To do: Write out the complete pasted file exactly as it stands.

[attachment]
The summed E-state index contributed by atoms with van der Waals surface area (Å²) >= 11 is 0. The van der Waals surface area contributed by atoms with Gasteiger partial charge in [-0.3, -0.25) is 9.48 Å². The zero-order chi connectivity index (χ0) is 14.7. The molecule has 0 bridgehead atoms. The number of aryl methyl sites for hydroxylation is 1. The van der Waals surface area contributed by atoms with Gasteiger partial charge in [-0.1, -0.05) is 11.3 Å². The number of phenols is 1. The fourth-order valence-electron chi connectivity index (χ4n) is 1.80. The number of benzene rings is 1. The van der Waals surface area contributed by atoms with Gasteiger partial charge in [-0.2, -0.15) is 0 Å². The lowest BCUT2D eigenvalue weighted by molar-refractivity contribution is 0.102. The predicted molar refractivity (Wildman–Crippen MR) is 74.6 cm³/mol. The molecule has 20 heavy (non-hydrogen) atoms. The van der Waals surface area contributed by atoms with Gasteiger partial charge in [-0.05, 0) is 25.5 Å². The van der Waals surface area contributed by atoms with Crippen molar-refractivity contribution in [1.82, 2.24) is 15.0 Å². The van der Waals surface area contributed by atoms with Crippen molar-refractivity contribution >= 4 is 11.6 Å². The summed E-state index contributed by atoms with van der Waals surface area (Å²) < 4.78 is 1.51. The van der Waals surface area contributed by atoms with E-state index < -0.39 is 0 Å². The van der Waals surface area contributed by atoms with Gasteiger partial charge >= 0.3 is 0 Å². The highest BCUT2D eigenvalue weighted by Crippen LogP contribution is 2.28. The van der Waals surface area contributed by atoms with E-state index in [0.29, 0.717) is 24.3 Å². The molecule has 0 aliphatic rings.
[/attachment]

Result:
The summed E-state index contributed by atoms with van der Waals surface area (Å²) >= 11 is 0. The van der Waals surface area contributed by atoms with Gasteiger partial charge in [-0.3, -0.25) is 9.48 Å². The zero-order chi connectivity index (χ0) is 14.7. The molecule has 0 bridgehead atoms. The number of aryl methyl sites for hydroxylation is 1. The van der Waals surface area contributed by atoms with Gasteiger partial charge in [-0.1, -0.05) is 11.3 Å². The number of phenols is 1. The fourth-order valence-electron chi connectivity index (χ4n) is 1.80. The number of benzene rings is 1. The van der Waals surface area contributed by atoms with Gasteiger partial charge in [-0.2, -0.15) is 0 Å². The lowest BCUT2D eigenvalue weighted by molar-refractivity contribution is 0.102. The predicted molar refractivity (Wildman–Crippen MR) is 74.6 cm³/mol. The molecule has 20 heavy (non-hydrogen) atoms. The van der Waals surface area contributed by atoms with Gasteiger partial charge in [-0.05, 0) is 25.5 Å². The van der Waals surface area contributed by atoms with Crippen molar-refractivity contribution in [1.82, 2.24) is 15.0 Å². The van der Waals surface area contributed by atoms with Crippen molar-refractivity contribution >= 4 is 11.6 Å². The summed E-state index contributed by atoms with van der Waals surface area (Å²) < 4.78 is 1.51. The van der Waals surface area contributed by atoms with E-state index < -0.39 is 0 Å². The van der Waals surface area contributed by atoms with Gasteiger partial charge >= 0.3 is 0 Å². The highest BCUT2D eigenvalue weighted by Crippen LogP contribution is 2.28. The van der Waals surface area contributed by atoms with E-state index in [0.29, 0.717) is 24.3 Å². The molecule has 0 aliphatic rings.